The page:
The scientists tracked the mice’s metabolic health through their lifespans until their natural deaths and examined them post-mortem. Meal-fed and calorie-restricted mice showed improvements in overall health, as evidenced by delays in common age-related damage to the liver and other organs, and extended longevity. The calorie-restricted mice also showed significant improvement in fasting glucose and insulin levels compared to the other groups. Interestingly, the researchers found that diet composition had no significant impact on lifespan in the meal fed and calorie restricted groups.

Source article here.

One of my neighbors is a mouse researcher.  I bet he’s really excited this weekend.

The NIH webpage on caloric restriction and fasting diets is here.

What the News Left Out About K2

As a psychiatrist, I have encountered countless individuals in the emergency room who come through and do not want help. “What K2? I don’t use that stuff.” They will deny it, laugh it off, or scoff at me. They threaten to commit suicide if I don’t let them stay the night, and demand extra sandwiches and clothes. These individuals have the ability to decipher their options.  If the person’s thinking suddenly clears and there is no sign of physical instability, he or she can just walk out the emergency room almost minutes after presenting. In the dead of night, I’ve had unconscious patients who wake up abruptly only to demand to leave. I have no choice but to discharge them “home” to no particular address, since none are listed.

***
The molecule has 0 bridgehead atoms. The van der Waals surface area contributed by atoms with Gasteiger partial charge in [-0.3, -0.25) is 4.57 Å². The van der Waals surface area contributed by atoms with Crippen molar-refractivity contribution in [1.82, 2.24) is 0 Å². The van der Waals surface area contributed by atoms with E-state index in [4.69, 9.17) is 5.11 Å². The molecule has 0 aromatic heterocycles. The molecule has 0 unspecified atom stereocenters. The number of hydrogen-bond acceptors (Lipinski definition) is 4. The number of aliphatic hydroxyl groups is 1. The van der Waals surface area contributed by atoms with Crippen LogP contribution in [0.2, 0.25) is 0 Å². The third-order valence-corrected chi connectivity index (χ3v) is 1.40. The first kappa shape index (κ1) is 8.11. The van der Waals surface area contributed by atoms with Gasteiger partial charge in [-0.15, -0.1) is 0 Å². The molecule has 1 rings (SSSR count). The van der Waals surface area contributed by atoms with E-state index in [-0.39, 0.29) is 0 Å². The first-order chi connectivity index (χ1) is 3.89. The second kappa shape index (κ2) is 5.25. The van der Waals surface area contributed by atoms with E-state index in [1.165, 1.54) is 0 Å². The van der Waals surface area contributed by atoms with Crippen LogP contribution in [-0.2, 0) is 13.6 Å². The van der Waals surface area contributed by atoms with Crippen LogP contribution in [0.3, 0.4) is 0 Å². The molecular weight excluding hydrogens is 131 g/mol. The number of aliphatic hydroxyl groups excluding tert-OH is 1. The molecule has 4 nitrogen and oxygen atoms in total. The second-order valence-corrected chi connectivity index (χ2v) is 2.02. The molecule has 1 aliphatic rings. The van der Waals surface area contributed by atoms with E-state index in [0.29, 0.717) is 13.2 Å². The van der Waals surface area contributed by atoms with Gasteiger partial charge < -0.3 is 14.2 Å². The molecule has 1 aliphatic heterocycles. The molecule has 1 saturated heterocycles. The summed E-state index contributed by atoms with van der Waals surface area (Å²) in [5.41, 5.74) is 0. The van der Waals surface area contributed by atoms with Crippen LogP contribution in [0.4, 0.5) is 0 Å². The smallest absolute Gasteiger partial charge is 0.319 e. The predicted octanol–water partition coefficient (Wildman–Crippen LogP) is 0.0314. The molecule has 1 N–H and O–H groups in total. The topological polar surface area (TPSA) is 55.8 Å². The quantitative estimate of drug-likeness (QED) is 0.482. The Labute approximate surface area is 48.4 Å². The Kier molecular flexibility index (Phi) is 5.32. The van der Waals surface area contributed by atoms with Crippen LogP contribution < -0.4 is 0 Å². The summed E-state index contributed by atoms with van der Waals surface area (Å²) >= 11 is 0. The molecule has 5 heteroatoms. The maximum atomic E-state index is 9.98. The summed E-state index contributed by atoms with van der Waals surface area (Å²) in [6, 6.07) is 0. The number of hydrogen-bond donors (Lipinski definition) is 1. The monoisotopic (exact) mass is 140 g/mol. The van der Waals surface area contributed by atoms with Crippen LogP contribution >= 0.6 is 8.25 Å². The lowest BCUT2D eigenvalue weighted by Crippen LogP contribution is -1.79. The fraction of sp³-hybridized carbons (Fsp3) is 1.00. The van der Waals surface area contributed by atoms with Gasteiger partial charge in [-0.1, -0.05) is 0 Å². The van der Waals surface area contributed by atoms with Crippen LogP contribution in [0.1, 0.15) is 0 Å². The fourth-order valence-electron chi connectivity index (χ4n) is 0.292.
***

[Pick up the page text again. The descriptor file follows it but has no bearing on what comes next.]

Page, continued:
Here’s the link to the full article.

 

Only two percent of teens read newspaper, one-third have not read book for pleasure in last year

“Think about how difficult it must be to read even five pages of an 800-page college textbook when you’ve been used to spending most of your time switching between one digital activity and another in a matter of seconds,” she added. “It really highlights the challenges students and faculty both face in the current era.”

My source article

My random thoughts:

  • ADHD
  • Bad parenting
  • Technology addiction
  • Social media is not social
  • Social media is evil
  • The slow agonizing death of newspapers
  • Colleges and universities will be challenged
  • Put the cellphone down and keep your hands where I can see them.

There is a link to the full study in the source article.

Fewer U.S. teens smoking, doing drugs, and drinking milk

Kids have shifted from a dairy product rich in calcium and vitamin D to beverages laden with sugar and caffeine, which is likely contributing to the nation’s obesity problem, said Barry Popkin, a University of North Carolina researcher who studies how diets change.

“This is not a healthy trend for our long-term health,” he said.

Read the AP source article here.